The newly coined term "Darknet Parliament” has become the latest catchphrase among cybercriminals trying to prove their clout – and security insiders are loving it.
If you’ve never heard of the term before, don’t fret; neither had the rest of the world until Friday, when the notorious pro-Russian hacker group Killnet introduced the phrase in one of its Telegram threat posts.
Soon after, the Twitterverse seemed to come alive with security folk who couldn’t help but wonder about the ‘never-before-heard-of’ moniker for a ‘never-before-heard-of’ hacker government organization.
The post refers to a previous threat by Killnet, made roughly 24 hours earlier, to decimate Europe’s banking system starting Friday with the help of fellow pro-Russian hacker gangs, Anonymous Sudan and REvil.
Anonymous Sudan and Revil are presumably part of this Darknet Parliament.
The Killnet post reads somewhat like a government briefing report:
× 72 hours ago, three heads of hacker groups from Russia and Sudan held a regular meeting in the DARKNET parliament and came to a common decision:
× SOLUTION №0191
- Today, we are starting to impose sanctions on the European banking transfer systems SEPA, IBAN, WIRE, SWIFT, WISE.
Threat intelligence platform FalconFeedsio was the first to post about how ‘Darknet Parliament’ quickly emerged as a trending keyword on Twitter among curious security insiders.
“DARKNET parliament has emerged as a trending keyword among Threat Analysts following the revelation of a meeting by the hacking group KillNet," the tweet said.
“The meeting involved three group heads, including representatives from Revil and Anonymous Sudan,” FalconFeedsio said.
Now although some on social media may find the term amusing, the threat by the trio of hackers is quite real.
Anonymous Sudan re-posted this message on its Telegram channel Friday.
“Russian hackers announced a massive attack on the Western financial system within the next 48 hours. The first task is to paralyze Swift,” the post stated.
"According to our information, guys from the KillNet, Revil, and Anonymous Sudan groups have united in this campaign," it said.
"They plan to "repel the maniacs according to the formula: no money - no weapons - no Kiev [sic] regime," the group said, referring to the war in Ukraine and allied support from the West.
"Among the targets: European and US banks, SWIFT, and the US Federal Reserve System," the post continued.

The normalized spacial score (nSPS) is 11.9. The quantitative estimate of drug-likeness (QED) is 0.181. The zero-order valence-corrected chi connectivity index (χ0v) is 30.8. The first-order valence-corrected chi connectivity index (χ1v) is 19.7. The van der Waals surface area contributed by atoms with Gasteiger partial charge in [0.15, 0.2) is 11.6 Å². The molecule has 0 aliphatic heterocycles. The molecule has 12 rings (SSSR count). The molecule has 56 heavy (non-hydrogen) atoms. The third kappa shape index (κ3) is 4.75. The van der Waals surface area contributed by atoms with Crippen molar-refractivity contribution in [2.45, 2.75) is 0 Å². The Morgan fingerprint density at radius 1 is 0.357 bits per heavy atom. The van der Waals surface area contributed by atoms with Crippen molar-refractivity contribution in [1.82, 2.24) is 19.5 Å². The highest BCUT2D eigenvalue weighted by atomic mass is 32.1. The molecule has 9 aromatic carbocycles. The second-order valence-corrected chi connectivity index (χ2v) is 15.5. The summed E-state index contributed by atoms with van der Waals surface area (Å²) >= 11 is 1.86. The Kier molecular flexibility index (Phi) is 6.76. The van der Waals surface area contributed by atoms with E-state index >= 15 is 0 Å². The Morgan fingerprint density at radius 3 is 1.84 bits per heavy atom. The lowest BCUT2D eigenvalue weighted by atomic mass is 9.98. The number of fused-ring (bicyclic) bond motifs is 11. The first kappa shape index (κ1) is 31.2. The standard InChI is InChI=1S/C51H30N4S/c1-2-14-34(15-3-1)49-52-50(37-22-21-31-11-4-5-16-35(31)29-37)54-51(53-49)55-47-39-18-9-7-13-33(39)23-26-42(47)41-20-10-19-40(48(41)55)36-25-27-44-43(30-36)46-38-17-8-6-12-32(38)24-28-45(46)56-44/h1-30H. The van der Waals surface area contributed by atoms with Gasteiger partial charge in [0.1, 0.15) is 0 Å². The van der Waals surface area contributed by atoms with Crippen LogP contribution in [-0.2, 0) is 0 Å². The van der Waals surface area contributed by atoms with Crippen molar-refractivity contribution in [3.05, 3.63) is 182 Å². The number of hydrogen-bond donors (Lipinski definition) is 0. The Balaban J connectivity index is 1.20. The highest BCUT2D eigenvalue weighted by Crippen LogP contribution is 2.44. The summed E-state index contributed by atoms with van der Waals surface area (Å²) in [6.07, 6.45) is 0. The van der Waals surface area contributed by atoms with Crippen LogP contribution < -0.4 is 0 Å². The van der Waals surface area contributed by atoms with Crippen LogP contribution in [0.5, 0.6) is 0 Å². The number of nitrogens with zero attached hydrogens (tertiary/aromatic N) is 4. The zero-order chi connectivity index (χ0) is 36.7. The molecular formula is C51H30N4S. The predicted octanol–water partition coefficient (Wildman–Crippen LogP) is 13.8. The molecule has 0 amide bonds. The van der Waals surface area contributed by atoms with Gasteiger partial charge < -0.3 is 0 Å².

Killnet had announced the attacks were underway by late Friday morning, but Cybernews has not experienced any issues loading the Swift website at the time of this report.
There also have not been any reports of Swift users having issues with the global digital payment platform.
Swift is the world’s leading provider of secure financial messaging services, facilitating payments for over 11,000 financial institutions in over 200 countries, according to their website.
Other financial targets in the latest warning include SEPA, another European payment system; IBAN, the standard international bank account numbering system; the money transfer service Wire; and the foreign exchange tech company Wise.
The hacker group UserSec, which has worked with Killnet and Anonymous Sudan in the past targeting NATO, also re-posted the Dark Parliament’s warning, likely indicating that it will join in the attacks.
Killnet: the joke is on you
Since publishing this report, a member of the Cybernews team happened to notice Killnet posting a message the next day to its Telegram followers, divulging the meaning behind the newfangled phrase.
It appears the phrase “Darknet Parliament” came about after a night of drinking – or at least that's what Killnet claims in its message.
The hackers posted the first few paragraphs of the Cybernews article, followed by this comment we translated exactly from Russian to English:
“When a drunk came up with a phrase for the sake of trolling - the sarcasm of the world community and got into the media 😌”
A more coherent translation for us English-speaking Westerners was provided by that same Cybernews team member.
Loosely interpreted, the comment more accurately reads:
"When you drunkenly come up with a phrase to sarcastically troll the Western society, and it gets picked up by mainstream media," our teammate graciously elucidated.
So, maybe the Darknet Parliament isn't a thing after all?
We’ll have to leave that interpretation up to you, our readers.
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